- Prevention & Early Intervention
Come Here. Go Away. Staying Connected with Your Teen
Research has increasingly indicated what many parents have hoped to be true. Despite the importance of peers during the teen years, parents have a crucial influence on their adolescent's healthy and risky choices. One of the most significant findings of the National Longitudinal Study on Adolescent Health is that teenagers who reported feeling close to their families were the least likely to engage in any of the risky behaviors studied. This included smoking cigarettes, marijuana, drinking or having sex. The study showed that you need to give your kids the message that when they need to talk to you, you're available, even if it's by phone!
Ironically, adolescence can be one of the most difficult times to talk to, be with, and support our children. Even though our teens need us almost as much as when they were little, they often push us away. Being human, our natural response might be to withdraw. However, having taken on the heroic job of parenting, we are not ones to give up!
This articles offers ways to communicate and have fun with your teens and gain support from other parents who are in the same, sometimes shaky boat. Onward courageous ones!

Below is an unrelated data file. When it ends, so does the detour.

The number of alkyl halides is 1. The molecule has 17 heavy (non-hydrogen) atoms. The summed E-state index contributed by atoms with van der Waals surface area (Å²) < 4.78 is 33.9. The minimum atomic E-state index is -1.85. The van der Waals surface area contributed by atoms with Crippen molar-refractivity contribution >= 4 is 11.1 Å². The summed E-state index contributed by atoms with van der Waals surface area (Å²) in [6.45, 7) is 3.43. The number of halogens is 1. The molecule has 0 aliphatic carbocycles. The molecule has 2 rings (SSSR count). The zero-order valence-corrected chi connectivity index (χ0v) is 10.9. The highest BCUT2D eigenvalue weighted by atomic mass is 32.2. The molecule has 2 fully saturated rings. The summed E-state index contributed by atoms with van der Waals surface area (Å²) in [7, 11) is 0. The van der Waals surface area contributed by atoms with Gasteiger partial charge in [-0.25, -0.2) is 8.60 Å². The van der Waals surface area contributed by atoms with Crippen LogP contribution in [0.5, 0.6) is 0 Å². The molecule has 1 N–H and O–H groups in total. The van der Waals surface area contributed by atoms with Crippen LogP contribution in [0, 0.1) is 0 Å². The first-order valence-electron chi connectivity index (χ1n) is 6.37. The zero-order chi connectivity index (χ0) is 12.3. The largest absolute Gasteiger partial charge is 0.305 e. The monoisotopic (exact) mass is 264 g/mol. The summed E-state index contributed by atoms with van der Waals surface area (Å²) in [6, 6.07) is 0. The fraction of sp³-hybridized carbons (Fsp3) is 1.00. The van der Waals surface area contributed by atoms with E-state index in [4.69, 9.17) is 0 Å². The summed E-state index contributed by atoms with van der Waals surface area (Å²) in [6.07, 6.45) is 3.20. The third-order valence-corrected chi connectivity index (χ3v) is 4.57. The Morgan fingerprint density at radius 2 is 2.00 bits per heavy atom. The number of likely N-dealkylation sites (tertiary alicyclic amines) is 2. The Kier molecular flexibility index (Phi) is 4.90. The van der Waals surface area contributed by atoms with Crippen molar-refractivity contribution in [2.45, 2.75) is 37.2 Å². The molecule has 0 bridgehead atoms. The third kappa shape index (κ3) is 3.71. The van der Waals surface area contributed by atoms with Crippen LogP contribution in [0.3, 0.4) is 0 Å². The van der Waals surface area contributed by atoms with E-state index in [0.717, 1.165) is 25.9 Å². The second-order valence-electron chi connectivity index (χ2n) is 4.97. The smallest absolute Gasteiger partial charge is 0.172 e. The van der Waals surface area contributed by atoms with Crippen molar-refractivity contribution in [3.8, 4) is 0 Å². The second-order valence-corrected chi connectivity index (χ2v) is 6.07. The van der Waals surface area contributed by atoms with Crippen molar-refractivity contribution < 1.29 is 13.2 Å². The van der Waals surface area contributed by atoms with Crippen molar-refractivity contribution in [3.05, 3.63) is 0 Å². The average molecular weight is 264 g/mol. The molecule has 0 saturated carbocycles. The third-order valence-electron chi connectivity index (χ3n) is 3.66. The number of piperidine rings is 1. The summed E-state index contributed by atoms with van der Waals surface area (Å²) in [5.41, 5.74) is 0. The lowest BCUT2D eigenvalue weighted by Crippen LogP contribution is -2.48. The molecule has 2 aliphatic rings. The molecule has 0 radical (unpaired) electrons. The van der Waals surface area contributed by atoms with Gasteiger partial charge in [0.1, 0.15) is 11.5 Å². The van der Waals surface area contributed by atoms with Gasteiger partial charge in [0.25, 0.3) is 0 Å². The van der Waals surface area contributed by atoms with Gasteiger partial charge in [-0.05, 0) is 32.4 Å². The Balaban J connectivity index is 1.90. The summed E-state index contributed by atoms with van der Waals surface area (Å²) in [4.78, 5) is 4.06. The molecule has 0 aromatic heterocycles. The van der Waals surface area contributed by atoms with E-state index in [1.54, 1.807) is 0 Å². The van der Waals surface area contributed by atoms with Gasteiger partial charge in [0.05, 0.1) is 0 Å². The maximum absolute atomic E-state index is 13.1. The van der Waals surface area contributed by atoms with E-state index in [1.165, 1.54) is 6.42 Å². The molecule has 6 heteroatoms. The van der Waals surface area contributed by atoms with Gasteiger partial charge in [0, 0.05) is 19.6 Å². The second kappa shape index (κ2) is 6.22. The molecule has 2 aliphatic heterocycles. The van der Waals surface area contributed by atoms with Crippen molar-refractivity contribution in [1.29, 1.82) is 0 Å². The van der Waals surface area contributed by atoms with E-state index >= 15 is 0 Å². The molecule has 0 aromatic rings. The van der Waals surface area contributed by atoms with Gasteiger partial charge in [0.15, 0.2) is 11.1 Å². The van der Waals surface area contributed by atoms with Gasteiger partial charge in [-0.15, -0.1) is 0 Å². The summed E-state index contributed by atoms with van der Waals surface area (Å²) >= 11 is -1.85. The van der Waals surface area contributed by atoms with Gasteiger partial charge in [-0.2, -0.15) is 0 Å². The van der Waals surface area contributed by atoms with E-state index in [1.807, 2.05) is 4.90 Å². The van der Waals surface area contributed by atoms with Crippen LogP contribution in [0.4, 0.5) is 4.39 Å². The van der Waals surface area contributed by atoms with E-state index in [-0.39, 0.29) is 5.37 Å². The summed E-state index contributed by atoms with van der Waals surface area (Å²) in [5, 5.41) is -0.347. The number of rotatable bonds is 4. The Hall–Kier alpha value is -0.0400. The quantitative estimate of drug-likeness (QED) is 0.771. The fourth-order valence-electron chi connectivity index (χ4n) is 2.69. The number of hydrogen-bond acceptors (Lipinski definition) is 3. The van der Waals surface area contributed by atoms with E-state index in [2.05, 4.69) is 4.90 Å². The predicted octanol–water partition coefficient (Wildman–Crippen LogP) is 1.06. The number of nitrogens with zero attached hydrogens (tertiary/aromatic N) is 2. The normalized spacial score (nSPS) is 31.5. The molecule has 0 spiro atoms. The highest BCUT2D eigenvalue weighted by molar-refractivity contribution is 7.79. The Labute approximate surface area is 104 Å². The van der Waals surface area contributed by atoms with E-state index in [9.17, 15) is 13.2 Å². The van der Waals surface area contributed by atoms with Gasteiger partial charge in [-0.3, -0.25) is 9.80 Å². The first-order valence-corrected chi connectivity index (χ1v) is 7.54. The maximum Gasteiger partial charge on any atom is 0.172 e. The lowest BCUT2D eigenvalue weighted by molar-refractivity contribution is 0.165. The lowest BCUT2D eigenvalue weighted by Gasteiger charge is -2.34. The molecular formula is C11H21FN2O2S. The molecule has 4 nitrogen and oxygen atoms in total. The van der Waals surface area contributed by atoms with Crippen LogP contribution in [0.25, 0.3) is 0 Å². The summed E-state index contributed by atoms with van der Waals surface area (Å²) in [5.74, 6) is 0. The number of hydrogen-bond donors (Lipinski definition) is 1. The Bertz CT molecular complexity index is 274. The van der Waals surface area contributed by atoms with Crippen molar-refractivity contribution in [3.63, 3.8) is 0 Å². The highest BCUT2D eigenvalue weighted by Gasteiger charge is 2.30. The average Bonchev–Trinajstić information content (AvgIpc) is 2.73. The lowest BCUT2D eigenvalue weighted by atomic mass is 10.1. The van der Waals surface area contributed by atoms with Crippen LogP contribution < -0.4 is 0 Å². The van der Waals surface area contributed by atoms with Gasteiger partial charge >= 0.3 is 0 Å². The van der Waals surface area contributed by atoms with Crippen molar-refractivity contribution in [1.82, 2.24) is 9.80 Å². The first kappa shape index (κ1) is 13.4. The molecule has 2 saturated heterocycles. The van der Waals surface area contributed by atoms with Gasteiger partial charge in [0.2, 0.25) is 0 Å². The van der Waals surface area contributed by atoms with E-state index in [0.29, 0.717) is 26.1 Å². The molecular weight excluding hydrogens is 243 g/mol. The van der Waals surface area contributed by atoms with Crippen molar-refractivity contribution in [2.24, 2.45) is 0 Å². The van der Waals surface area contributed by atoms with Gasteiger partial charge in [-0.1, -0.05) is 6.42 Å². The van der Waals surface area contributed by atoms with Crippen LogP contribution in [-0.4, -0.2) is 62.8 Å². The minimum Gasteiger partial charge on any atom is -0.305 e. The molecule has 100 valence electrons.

Deal With Their Feelings
- Respond with empathy, “Oh, I see.”
- Identify the feeling.
- Eliminate adding “but.”
- Avoid immediate questions and advice
- Help them help themselves.
- Help them see shades of gray and eliminate awfulizing – making something worse than it is; generalizing – using words like never, always, everyone, no-one; and crystal-balling – being certain of what will happen in the future.
- Model behaviors you’d like to see.
- Describe problems with “I” messages – “When you…I feel…I’d like…”
- Offer choices.
Alternatives to Punishment
- Express anger without attacking character.
- Share your feelings and expectations.
- Let your child experience the consequences of his/her behavior, even when it is difficult.
New Ways to Praise
- Describe what you see and feel and the effort versus the end result.
- Put your child in situations where they can see themselves as mature such as community service.
- Let your child overhear you saying something positive about him/her, even when you have to search to find it.
Have Fun Together
- Play Games – Trivial Pursuit, Pictionary, Scrabble, cards, Cranium
- Play in the Sun – Swim, camp, hike, roller blade, golf
- Play Sports – Shoot hoops, play pool, ping-pong, go bowling
- Get Inspired – Paint, cook, bake, volunteer
Parent to Parent
Parents on the SAY Parent committee shared their ways of staying informed and connected with their teens:
“It’s always informative to drive the carpool. What you learn in the driver’s seat is a great springboard for talk with your teen.”
- “Volunteering together for a civic or social service organization is a great experience. You and your teen are both in a neutral setting and it offers much to discuss from a different perspective.”
- “We talk a lot about what’s happening and going on. I bring home topics or issues… I ask a lot of “What do you think? What would you do this in this situation?”
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